Commentary: When there is smoke, key actions protect employees

August 10, 2022
Commentary: When there is smoke, key actions protect employees

Commentary: When there is smoke, key actions protect employees

By Bryan Little

As of this writing, one major wildfire—the McKinney Fire—was devouring vast acreage in Siskiyou County. Another, the Oak Fire, was nearing containment after exploding in Mariposa County as the second big fire near Yosemite in just two weeks.

To a greater degree than ever, California’s wildfire season overlaps with California agriculture’s heaviest harvest periods. Deepening fire dangers—and perpetually longer fire seasons—add urgency as California’s agricultural employers strive to protect their workforce from smoke.

Our farms and ranches seek to safeguard employees from potential health effects by providing protections in full compliance with regulations of the California Division of Occupational Safety and Health.

When tiny airborne particulates known as PM 2.5 are generated by wildfires, an Air Quality Index reading measures exposure risks. When the AQI exceeds 150—considered unhealthy for the general population—farm businesses should anticipate employees may be exposed to risk from wildfire smoke. Under Cal/OSHA rules, that requires specific actions to protect them.

First, employers must determine whether harmful exposure to wildfire smoke could occur before the beginning of the work shift and periodically throughout the day. They may use available air quality measurement instruments to ascertain the AQI at the worksite. They also can get information from local air quality management districts, the Environmental Protection Agency’s site, or the California Air Resources Board website’s Air Quality Monitoring link.

If the AQI exceeds 150 for PM 2.5, the employer is required to implement protections from wildfire smoke risk, beginning with engineering controls to reduce workplace risks where practicable. That may mean shifting work to an enclosed building or other structure or vehicle where the air quality can be controlled. Administrative controls, such as relocating work to locations where the air quality doesn’t present a risk or changing employee schedules to avoid unhealthy air, may be other options.

If engineering or administrative controls cannot reduce the risk that employees will not be exposed to air exceeding a 150 AQI, the employer must shift to provision of personal protective equipment—in particular N95 respirators or the equivalent.

N95 respirators must be approved by the National Institute of Occupational Safety and Health. That means bandannas, balaclavas, turtleneck sweaters and cloth masks aren’t acceptable. Neither are other respirator types such as KN95 under the wildfire smoke regulation.

When N95-equivalent respirators are provided, the wildfire smoke regulation allows their use as permitted under industrial respiratory protection regulations when they are provided for voluntary use. The respirators don’t need to be fit-tested, and the employer is not required to administer a medical evaluation as would be mandated by industrial respirator regulations.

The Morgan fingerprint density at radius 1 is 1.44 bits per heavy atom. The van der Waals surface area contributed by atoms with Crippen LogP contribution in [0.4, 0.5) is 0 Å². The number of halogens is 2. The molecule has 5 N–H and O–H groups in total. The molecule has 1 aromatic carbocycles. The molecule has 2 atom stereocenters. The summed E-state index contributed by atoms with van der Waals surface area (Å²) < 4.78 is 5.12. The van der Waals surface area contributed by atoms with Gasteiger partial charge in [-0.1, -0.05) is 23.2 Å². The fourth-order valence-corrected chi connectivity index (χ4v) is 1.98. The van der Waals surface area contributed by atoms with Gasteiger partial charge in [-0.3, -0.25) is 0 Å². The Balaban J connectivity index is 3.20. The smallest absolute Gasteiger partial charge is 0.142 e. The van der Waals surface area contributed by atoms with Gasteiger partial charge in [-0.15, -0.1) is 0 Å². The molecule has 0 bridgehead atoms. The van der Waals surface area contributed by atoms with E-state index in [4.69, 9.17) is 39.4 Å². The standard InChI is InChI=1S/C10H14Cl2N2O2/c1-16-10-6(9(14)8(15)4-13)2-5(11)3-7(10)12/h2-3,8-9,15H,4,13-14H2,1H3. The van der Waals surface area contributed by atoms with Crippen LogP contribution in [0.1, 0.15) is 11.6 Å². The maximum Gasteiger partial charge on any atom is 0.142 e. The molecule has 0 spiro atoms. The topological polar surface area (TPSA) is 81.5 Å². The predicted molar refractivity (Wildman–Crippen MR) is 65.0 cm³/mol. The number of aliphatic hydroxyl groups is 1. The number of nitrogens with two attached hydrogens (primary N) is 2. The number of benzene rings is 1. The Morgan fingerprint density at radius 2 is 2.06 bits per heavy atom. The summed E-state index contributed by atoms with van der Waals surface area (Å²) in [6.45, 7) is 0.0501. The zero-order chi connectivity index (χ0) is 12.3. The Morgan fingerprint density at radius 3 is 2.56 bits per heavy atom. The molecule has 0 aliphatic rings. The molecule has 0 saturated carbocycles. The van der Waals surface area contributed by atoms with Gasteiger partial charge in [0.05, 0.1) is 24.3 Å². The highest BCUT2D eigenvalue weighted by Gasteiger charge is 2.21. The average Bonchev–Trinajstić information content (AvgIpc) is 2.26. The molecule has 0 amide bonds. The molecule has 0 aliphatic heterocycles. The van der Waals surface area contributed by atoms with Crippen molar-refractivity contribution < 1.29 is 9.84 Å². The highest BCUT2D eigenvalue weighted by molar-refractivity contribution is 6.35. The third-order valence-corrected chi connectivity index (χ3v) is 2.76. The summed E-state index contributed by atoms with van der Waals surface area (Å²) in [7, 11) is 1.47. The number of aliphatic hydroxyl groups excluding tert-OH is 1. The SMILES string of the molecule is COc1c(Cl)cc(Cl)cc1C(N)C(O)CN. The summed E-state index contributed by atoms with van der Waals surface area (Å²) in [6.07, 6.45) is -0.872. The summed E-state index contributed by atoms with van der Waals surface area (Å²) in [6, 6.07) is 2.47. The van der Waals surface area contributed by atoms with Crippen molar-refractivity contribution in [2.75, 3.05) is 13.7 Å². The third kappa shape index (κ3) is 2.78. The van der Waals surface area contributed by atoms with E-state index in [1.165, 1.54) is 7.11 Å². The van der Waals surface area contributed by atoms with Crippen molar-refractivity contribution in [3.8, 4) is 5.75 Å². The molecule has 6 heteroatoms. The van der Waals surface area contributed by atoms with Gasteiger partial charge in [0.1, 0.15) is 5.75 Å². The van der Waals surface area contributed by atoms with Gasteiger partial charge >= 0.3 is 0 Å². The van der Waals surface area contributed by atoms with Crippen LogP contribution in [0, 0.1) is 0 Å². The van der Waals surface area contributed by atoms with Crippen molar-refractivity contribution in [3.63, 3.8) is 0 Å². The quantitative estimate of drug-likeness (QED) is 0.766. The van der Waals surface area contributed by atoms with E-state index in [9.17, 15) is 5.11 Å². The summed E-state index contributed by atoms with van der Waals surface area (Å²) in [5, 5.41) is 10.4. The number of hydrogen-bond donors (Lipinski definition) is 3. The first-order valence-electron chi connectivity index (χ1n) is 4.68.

Also, employees are not required to shave, though facial hair interferes with a tight seal with a respirator of any type, including N95. Industrial respirator regulations do require fit-testing, medical evaluations and for users to be clean-shaven whenever respirators are not provided under voluntary-use rules.

Before the AQI exceeds 150 for PM 2.5, the regulation requires employers to educate employees about possible negative effects of wildfire smoke. Workers should be reassured they may talk to their employers about their concerns about wildfire smoke without fear of reprisals, including about possible health effects of smoke and about how they can protect themselves, such as using respirators as effectively as possible.

In the relatively uncommon event that the AQI exceeds 500 for PM 2.5, employers are required to implement the industrial respirator regulation. Should the air quality deteriorate to this extent, full implementation of the general respirator regulation for large numbers of employees will probably prove impractical. Thus, agricultural operations will likely be greatly reduced if not discontinued altogether.

The Farm Employers Labor Service provides many resources that can aid agricultural employers in compliance with the wildfire smoke regulation. Other resources are available from the University of California, Davis, Western Center for Agricultural Health & Safety.

Wildfire smoke will continue to be a hazard, particularly as the drought continues. Meanwhile, farmworker advocates will likely continue to contend that agricultural employers fail to protect employees.

Currently, the California Farm Bureau opposes proposed state legislation, which would require the Cal/OSHA Standards Board to rewrite its 1½-year-old Wildfire Smoke Standard without any clear indication for why a change is needed. Compliance with the standard by our agricultural employers will help us demonstrate that the existing regulation is practical, manageable and effective for addressing wildfire-smoke challenges for businesses and their employees.

(Bryan Little is director of employment policy for the California Farm Bureau Federation and chief operating officer of the Farm Employers Labor Service. He may be contacted at

Permission for use is granted. However, credit must be made to the California Farm Bureau Federation